THE FLOWER GIRL: There's menners f' yer! Te-oo banches o voylets trod into the mad. [She sits down on the plinth of the column, sorting her flowers, on the lady's right. She is not at all an attractive person. She is perhaps eighteen, perhaps twenty, hardly older. She wears a little sailor hat of black straw that has long been exposed to the dust and soot of London and has seldom if ever been brushed. Her hair needs washing rather badly: its mousy color can hardly be natural. She wears a shoddy black coat that reaches nearly to her knees and is shaped to her waist. She has a brown skirt with a coarse apron. Her boots are much the worse for wear. She is no doubt as clean as she can afford to be; but compared to the ladies she is very dirty. Her features are no worse than theirs; but their condition leaves something to be desired; and she needs the services of a dentist].

THE MOTHER: How do you know that my son's name is Freddy, pray?

THE FLOWER GIRL: Ow, eez ye-ooa san, is e? Wal, fewd dan y' de-ooty bawmz a mather should, eed now bettern to spawl a pore gel's flahrzn than ran awy atbaht pyin. Will ye-oo py me f'them? [Here, with apologies, this desperate attempt to represent her dialect without a phonetic alphabet must be abandoned as unintelligible outside London.]

Who is the author of the play from which this passage is adapted?

Possible Answers:

Noel Coward

John Boynton Priestley

Harold Pinter

Oscar Wilde

George Bernard Shaw

Correct answer:

George Bernard Shaw

Explanation:

This is Irish playwright George Bernard Shaw’s Pygmalion.

(Passage adapted from Pygmalion by George Bernard Shaw, I.26-29 (1916))

Example Question #24 : Contexts Of Plays

THE FLOWER GIRL: There's menners f' yer! Te-oo banches o voylets trod into the mad. [She sits down on the plinth of the column, sorting her flowers, on the lady's right. She is not at all an attractive person. She is perhaps eighteen, perhaps twenty, hardly older. She wears a little sailor hat of black straw that has long been exposed to the dust and soot of London and has seldom if ever been brushed. Her hair needs washing rather badly: its mousy color can hardly be natural. She wears a shoddy black coat that reaches nearly to her knees and is shaped to her waist. She has a brown skirt with a coarse apron. Her boots are much the worse for wear. She is no doubt as clean as she can afford to be; but compared to the ladies she is very dirty. Her features are no worse than theirs; but their condition leaves something to be desired; and she needs the services of a dentist].

THE MOTHER: How do you know that my son's name is Freddy, pray?

THE FLOWER GIRL: Ow, eez ye-ooa san, is e? Wal, fewd dan y' de-ooty bawmz a mather should, eed now bettern to spawl a pore gel's flahrzn than ran awy atbaht pyin. Will ye-oo py me f'them? [Here, with apologies, this desperate attempt to represent her dialect without a phonetic alphabet must be abandoned as unintelligible outside London.]

In what decade was this play first performed?

Possible Answers:

1920s

1940s

1910s

1930s

1900s

Correct answer:

1910s

Explanation:

Pygmalion premiered in 1913.

(Passage adapted from Pygmalion by George Bernard Shaw, I.26-29 (1916))

Example Question #1 : Contexts Of British Plays 1660–1925

THE FLOWER GIRL: There's menners f' yer! Te-oo banches o voylets trod into the mad. [She sits down on the plinth of the column, sorting her flowers, on the lady's right. She is not at all an attractive person. She is perhaps eighteen, perhaps twenty, hardly older. She wears a little sailor hat of black straw that has long been exposed to the dust and soot of London and has seldom if ever been brushed. Her hair needs washing rather badly: its mousy color can hardly be natural. She wears a shoddy black coat that reaches nearly to her knees and is shaped to her waist. She has a brown skirt with a coarse apron. Her boots are much the worse for wear. She is no doubt as clean as she can afford to be; but compared to the ladies she is very dirty. Her features are no worse than theirs; but their condition leaves something to be desired; and she needs the services of a dentist].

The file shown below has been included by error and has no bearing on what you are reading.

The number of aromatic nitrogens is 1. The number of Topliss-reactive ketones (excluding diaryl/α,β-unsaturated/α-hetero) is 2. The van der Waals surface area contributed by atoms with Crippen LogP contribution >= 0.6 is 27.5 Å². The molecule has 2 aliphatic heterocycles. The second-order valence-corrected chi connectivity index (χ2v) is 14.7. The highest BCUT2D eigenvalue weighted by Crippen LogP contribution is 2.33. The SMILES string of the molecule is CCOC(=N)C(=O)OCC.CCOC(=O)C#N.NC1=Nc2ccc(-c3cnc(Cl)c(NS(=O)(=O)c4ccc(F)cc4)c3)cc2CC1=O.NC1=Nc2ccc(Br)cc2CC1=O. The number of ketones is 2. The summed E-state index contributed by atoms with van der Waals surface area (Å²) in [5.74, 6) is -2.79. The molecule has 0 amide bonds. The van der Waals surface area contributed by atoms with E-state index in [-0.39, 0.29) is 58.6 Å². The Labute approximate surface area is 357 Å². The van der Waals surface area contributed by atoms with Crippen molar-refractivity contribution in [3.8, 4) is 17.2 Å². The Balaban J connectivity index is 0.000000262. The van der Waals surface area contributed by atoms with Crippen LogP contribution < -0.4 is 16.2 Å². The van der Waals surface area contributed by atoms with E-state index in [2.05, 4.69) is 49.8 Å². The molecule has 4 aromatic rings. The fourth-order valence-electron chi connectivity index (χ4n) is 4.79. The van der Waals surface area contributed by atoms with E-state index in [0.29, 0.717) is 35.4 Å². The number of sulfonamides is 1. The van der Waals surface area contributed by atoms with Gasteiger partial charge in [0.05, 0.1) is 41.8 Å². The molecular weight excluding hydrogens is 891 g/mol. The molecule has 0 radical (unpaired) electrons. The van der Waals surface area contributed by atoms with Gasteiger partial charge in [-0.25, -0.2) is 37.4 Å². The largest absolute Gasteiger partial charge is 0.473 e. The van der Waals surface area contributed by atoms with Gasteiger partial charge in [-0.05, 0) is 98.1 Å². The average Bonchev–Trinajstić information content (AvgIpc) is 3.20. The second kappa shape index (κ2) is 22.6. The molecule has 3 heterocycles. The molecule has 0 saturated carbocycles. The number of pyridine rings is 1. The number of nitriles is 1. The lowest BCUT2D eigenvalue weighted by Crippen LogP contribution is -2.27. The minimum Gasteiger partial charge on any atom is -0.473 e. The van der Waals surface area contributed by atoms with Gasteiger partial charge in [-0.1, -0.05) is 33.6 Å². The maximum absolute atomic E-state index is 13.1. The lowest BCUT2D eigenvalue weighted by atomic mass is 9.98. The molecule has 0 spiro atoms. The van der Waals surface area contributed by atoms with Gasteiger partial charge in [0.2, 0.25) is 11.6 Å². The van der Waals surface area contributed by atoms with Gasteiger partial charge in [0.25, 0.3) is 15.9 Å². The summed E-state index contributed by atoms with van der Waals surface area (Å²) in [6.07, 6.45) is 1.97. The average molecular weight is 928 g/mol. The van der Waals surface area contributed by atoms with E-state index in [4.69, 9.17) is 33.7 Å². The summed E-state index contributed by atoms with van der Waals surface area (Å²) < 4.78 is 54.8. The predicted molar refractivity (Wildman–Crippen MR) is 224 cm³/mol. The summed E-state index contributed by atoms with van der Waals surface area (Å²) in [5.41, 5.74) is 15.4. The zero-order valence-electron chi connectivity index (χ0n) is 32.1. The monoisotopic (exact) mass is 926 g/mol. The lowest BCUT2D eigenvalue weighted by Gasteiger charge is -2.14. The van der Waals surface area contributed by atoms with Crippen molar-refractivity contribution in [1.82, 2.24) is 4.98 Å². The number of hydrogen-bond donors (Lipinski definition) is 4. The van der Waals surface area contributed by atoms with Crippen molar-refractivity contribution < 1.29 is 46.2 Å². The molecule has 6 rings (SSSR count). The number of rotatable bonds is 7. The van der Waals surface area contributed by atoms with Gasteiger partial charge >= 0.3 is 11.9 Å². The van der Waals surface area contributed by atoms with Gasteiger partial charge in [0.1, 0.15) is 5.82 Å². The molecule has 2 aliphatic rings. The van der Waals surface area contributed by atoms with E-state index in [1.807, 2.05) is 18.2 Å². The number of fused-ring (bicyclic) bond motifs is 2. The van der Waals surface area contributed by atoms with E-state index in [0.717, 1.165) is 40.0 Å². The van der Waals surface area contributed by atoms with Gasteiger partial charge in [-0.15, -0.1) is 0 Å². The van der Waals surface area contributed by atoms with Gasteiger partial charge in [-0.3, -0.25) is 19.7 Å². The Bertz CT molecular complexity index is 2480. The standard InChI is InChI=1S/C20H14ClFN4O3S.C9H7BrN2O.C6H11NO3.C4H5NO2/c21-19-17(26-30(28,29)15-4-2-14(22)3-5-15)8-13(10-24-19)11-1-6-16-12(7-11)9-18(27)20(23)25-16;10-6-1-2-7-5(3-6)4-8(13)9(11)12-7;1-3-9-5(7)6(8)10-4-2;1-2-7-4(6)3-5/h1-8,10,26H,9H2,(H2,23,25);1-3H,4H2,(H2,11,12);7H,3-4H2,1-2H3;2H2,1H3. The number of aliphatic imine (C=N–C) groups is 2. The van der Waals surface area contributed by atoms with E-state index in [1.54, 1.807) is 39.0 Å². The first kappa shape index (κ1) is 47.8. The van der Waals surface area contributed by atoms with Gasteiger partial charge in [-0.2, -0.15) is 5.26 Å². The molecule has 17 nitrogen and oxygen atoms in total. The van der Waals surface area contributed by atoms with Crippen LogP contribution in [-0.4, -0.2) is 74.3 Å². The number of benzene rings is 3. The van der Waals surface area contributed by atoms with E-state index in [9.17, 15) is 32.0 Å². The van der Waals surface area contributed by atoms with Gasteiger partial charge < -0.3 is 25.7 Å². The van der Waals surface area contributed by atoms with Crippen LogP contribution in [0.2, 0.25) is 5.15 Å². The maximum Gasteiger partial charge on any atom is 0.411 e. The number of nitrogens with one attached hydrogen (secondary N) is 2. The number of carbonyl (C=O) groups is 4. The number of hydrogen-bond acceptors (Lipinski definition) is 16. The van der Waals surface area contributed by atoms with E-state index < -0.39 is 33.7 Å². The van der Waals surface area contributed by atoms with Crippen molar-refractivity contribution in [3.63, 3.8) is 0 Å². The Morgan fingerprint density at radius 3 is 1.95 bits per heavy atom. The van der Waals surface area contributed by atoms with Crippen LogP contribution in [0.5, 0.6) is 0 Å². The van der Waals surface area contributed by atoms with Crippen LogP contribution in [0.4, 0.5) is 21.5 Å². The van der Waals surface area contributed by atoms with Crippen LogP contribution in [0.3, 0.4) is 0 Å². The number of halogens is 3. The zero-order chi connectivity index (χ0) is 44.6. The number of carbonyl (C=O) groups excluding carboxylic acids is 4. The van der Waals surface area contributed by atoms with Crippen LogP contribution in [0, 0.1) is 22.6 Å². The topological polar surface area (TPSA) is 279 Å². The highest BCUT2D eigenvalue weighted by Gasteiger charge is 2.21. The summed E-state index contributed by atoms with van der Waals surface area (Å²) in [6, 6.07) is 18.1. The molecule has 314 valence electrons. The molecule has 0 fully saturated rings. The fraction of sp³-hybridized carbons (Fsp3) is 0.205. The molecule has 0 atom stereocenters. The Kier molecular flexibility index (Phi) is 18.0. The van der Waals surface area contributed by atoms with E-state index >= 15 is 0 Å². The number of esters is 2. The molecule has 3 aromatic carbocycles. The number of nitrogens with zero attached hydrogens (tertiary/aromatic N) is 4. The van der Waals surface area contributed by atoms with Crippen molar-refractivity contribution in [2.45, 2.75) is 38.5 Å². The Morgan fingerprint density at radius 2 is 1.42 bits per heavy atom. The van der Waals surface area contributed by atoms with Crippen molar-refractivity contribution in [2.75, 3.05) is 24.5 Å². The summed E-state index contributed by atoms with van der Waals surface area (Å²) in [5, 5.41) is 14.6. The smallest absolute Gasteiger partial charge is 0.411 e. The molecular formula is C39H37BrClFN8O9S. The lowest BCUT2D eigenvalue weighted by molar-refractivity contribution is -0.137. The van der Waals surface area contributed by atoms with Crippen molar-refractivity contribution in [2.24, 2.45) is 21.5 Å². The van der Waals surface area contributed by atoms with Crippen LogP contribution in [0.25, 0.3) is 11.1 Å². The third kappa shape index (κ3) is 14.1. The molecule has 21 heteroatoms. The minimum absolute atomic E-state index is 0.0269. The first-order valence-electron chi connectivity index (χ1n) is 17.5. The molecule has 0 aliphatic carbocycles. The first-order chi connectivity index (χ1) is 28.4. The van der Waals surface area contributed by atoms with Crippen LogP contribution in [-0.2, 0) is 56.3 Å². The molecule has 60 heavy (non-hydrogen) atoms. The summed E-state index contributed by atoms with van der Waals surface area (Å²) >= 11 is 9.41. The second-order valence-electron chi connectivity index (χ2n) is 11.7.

THE MOTHER: How do you know that my son's name is Freddy, pray?

THE FLOWER GIRL: Ow, eez ye-ooa san, is e? Wal, fewd dan y' de-ooty bawmz a mather should, eed now bettern to spawl a pore gel's flahrzn than ran awy atbaht pyin. Will ye-oo py me f'them? [Here, with apologies, this desperate attempt to represent her dialect without a phonetic alphabet must be abandoned as unintelligible outside London.]

Which hit American Broadway musical was based on this play?

Possible Answers:

West Side Story

Show Boat!

Porgy and Bess

The King and I

My Fair Lady 

Correct answer:

My Fair Lady 

Explanation:

My Fair Lady, written in 1956 by Lerner and Loewe, is by far the most famous adaptation of Pygmalion.

(Passage adapted from Pygmalion by George Bernard Shaw, I.26-29 (1916))

Example Question #1 : Contexts Of British Plays 1660–1925

THE FLOWER GIRL: There's menners f' yer! Te-oo banches o voylets trod into the mad. [She sits down on the plinth of the column, sorting her flowers, on the lady's right. She is not at all an attractive person. She is perhaps eighteen, perhaps twenty, hardly older. She wears a little sailor hat of black straw that has long been exposed to the dust and soot of London and has seldom if ever been brushed. Her hair needs washing rather badly: its mousy color can hardly be natural. She wears a shoddy black coat that reaches nearly to her knees and is shaped to her waist. She has a brown skirt with a coarse apron. Her boots are much the worse for wear. She is no doubt as clean as she can afford to be; but compared to the ladies she is very dirty. Her features are no worse than theirs; but their condition leaves something to be desired; and she needs the services of a dentist].

THE MOTHER: How do you know that my son's name is Freddy, pray?

THE FLOWER GIRL: Ow, eez ye-ooa san, is e? Wal, fewd dan y' de-ooty bawmz a mather should, eed now bettern to spawl a pore gel's flahrzn than ran awy atbaht pyin. Will ye-oo py me f'them? [Here, with apologies, this desperate attempt to represent her dialect without a phonetic alphabet must be abandoned as unintelligible outside London.]

The title of this play is taken from which ancient Greek work?

Possible Answers:

The Oresteia

The Iliad

Lysistrata

Metamorphoses

The Odyssey

Correct answer:

Metamorphoses

Explanation:

Pygmalion is a character in Ovid’s Metamorphoses—specifically, an artist who falls in love with a beautiful ivory statue he’s sculpted.

(Passage adapted from Pygmalion by George Bernard Shaw, I.26-29 (1916))

All GRE Subject Test: Literature in English Resources